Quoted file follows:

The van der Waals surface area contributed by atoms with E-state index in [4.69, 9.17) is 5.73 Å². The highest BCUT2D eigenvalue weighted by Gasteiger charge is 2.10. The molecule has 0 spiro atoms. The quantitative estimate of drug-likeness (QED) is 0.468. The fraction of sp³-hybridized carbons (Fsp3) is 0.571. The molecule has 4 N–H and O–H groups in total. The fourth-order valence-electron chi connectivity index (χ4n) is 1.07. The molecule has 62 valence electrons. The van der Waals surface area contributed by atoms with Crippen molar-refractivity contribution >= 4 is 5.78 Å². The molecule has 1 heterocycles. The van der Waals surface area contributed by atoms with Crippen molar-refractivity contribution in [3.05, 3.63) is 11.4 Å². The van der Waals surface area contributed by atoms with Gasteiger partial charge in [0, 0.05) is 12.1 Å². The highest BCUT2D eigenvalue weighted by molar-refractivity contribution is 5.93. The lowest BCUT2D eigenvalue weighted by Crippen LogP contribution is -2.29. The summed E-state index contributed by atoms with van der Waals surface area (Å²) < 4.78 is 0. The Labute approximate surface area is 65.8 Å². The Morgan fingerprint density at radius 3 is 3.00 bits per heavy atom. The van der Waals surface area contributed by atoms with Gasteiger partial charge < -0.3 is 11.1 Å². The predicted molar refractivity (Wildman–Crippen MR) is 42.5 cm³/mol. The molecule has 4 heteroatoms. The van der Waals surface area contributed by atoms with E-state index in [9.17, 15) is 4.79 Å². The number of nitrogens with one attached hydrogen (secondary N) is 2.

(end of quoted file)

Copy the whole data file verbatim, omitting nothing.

The van der Waals surface area contributed by atoms with E-state index in [4.69, 9.17) is 5.73 Å². The highest BCUT2D eigenvalue weighted by Gasteiger charge is 2.10. The molecule has 0 spiro atoms. The quantitative estimate of drug-likeness (QED) is 0.468. The fraction of sp³-hybridized carbons (Fsp3) is 0.571. The molecule has 4 N–H and O–H groups in total. The fourth-order valence-electron chi connectivity index (χ4n) is 1.07. The molecule has 62 valence electrons. The van der Waals surface area contributed by atoms with Crippen molar-refractivity contribution >= 4 is 5.78 Å². The molecule has 1 heterocycles. The van der Waals surface area contributed by atoms with Crippen molar-refractivity contribution in [3.05, 3.63) is 11.4 Å². The van der Waals surface area contributed by atoms with Gasteiger partial charge in [0, 0.05) is 12.1 Å². The highest BCUT2D eigenvalue weighted by molar-refractivity contribution is 5.93. The lowest BCUT2D eigenvalue weighted by Crippen LogP contribution is -2.29. The summed E-state index contributed by atoms with van der Waals surface area (Å²) < 4.78 is 0. The Labute approximate surface area is 65.8 Å². The Morgan fingerprint density at radius 3 is 3.00 bits per heavy atom. The van der Waals surface area contributed by atoms with Gasteiger partial charge < -0.3 is 11.1 Å². The predicted molar refractivity (Wildman–Crippen MR) is 42.5 cm³/mol. The molecule has 4 heteroatoms. The van der Waals surface area contributed by atoms with E-state index in [9.17, 15) is 4.79 Å². The number of nitrogens with one attached hydrogen (secondary N) is 2.